1. Just I a note. I am an LPN with a Bachelor's Degree in PS, 4 credits away from a Master's of Health Administration. I am a Unit Manager for 60 beds, with RN's, LPN's and CNA's under me. I make between $50,000 and $60,000 per year, depending on OT. I work with some excellent nurses. The worst are the RN's. Most are former hospital nnurses and can't transition to SNIF. "We didn't do this in the hospital, I didn't know I can write an order for O2," etc. etc.

    That extrra year doesn't make you a good SNIF nurse. Don't get me wrong, I have some NP's and PA's that I love. So advanced nursing degrees do not intimidate me, however, realize how much life experience and common sense apply, espciallly in a SNF.

    I am proud to be an LPN. My further education will take me toward health administration. I will always feel my experience as an LPN will make me better at whatever I do.

    Love to all nurses.

  2. Visit florianslove profile page

    About florianslove

    Joined: Apr '09; Posts: 78; Likes: 84
    Unit Manager
    Specialty: 7 year(s) of experience in Home Health, SNF


  3. by   LHH1996
    if you ever read any of my past posts...LPN's taught me A LOT!!!! much respect here!
  4. by   KAD24
    good to hear!!! glad to see you love what you do and that is what's most important.
  5. by   JB2007
    Glad to hear that you are proud to be an LPN. I work with several that are excellant and know more than any RN I know. However, not all RNs lack life experience and common sense as your post suggests. I am an RN (not my 1st career) and I have a lot of common sense/life experience. If you are a good nurse you have to have a lot of common sense. Sorry, but I feel that you are selling a lot of former hospital RNs short and that will be a real hindrance with moving up in your career further education or not. Try to be a little more open minded in the future. Good luck in your career choices.
  6. by   Mrs.BSN71109
    So many times on this message board I have heard people put others down and suggests because of others advanced degrees it makes them somehow lack common sense. I personally think that is offensive and very immature. I am very happy for you that you find enjoyment in your career and I congratulate you on your degrees, however there is no need to talk down to RN's as if they are below you.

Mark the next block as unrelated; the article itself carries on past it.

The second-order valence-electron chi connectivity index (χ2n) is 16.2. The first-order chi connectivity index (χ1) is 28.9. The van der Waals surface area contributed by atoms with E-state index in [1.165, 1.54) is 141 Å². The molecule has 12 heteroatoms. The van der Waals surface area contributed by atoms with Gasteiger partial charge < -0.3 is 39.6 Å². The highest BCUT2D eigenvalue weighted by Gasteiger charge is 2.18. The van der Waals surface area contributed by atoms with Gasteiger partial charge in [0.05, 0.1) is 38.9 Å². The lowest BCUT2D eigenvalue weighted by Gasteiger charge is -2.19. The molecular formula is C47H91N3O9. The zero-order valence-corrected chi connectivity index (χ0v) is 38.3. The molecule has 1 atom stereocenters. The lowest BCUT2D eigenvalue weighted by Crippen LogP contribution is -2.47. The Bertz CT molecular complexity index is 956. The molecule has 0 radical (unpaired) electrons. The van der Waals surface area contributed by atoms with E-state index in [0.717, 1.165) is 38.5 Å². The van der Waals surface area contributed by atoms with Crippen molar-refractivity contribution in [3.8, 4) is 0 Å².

7. by   achot chavi
    Glad you are so proud, I am proud of you as well . May you go from achievement to achievement.

    I have found that there is no need for animosity btwn any of the nurses. There is room for all of us - we are there to support each other, if a nurse (LPN or RN or NP etc)didn't know something, then she needs to be instructed, not mocked. If she doesn't learn, she needs to find another specialty.

    Good luck in all your endeavors
  8. by   florianslove
    To all the RN's, I certainly didn't mean to put down RN's, as I know many excellent ones. The RN I referred to in my post doesn't seem to want to do anything extra. Quick example, when our state surveyors showed up at 7:20 AM on a Monday morning, this nurse flew out of the building, when usually she hangs around and milks the clock until at least 9:00 A.M..

    Please don't take offense RN's, I agree with achot chavi, we should all support one another. If I offended anyone please accept my apologies, it certainly wasn't how it was meant.

    Have a good day everyone.

  9. by   CoffeeRTC
    I think the RN vs LPN issues vary in the different areas of the country. I've never felt I was superior or above anyone. I do see some LPNs that seem to think they need to play the less superior role or always defer to the RN and they I see the oposite with some very strong, smart and assertive LPNs. Where I work, we are just about equal. I've learned more from an LPN or two than most of the RNs I work with.
    As far as the I can't do that....I think that any nurse that comes from an acute care setting takes a good bit of time to become adjusted to the LTC setting.
  10. by   achot chavi
    Quote from michelle126
    As far as the I can't do that....I think that any nurse that comes from an acute care setting takes a good bit of time to become adjusted to the LTC setting.
    You got that right, just oriented a seasoned RN straight out of the OR who was in shock that he will be alone on the unit- has loads to learn etc. I told him, put me into the OR today and I am sure that I would have the same cultural shock.
  11. by   kermitlady
    I was going to post something along the same lines. No offense to RN's in general but please educate yourself about the speciality differences if you're transitioning from a hospital to LTC.

    I've had two ICU trained RN's train at my facility in the past month. Both were in culture shock from the moment they hit the floor. One just kept saying "23 patients? How do you care for 23 pts?" Ummm....that's a really good number for LTC! You could go across town to the LTC that is 36:1.

    Like I said, no offense in general. Really just needed to vent.
  12. by   softstorms
    So much for nurses being a sisterhood..LOL. If we are honest...very honest...not one of us would want to walk into anyone else's job with-out a lot of orientation. We are like fingers on the same hand...none of us work alone. We work hard for the titles behind our names, but do we not work for them for the same cause? Pts. clients, residents, people? Even our scopes of practice change as the years go by. If you are in it for the money....then Bless you, by the time you pay your student loans you will already be behind. If you are in it for the "thank-you's" they come very infrequently. The shortest distance between a CNA and a BSN? Patient outcome.
  13. by   MentalRn
    you go girl! It never mattered to me if my superior was RN or LPN. The one with the most experience takes the cake.
  14. by   sunflower777
    You got that right!!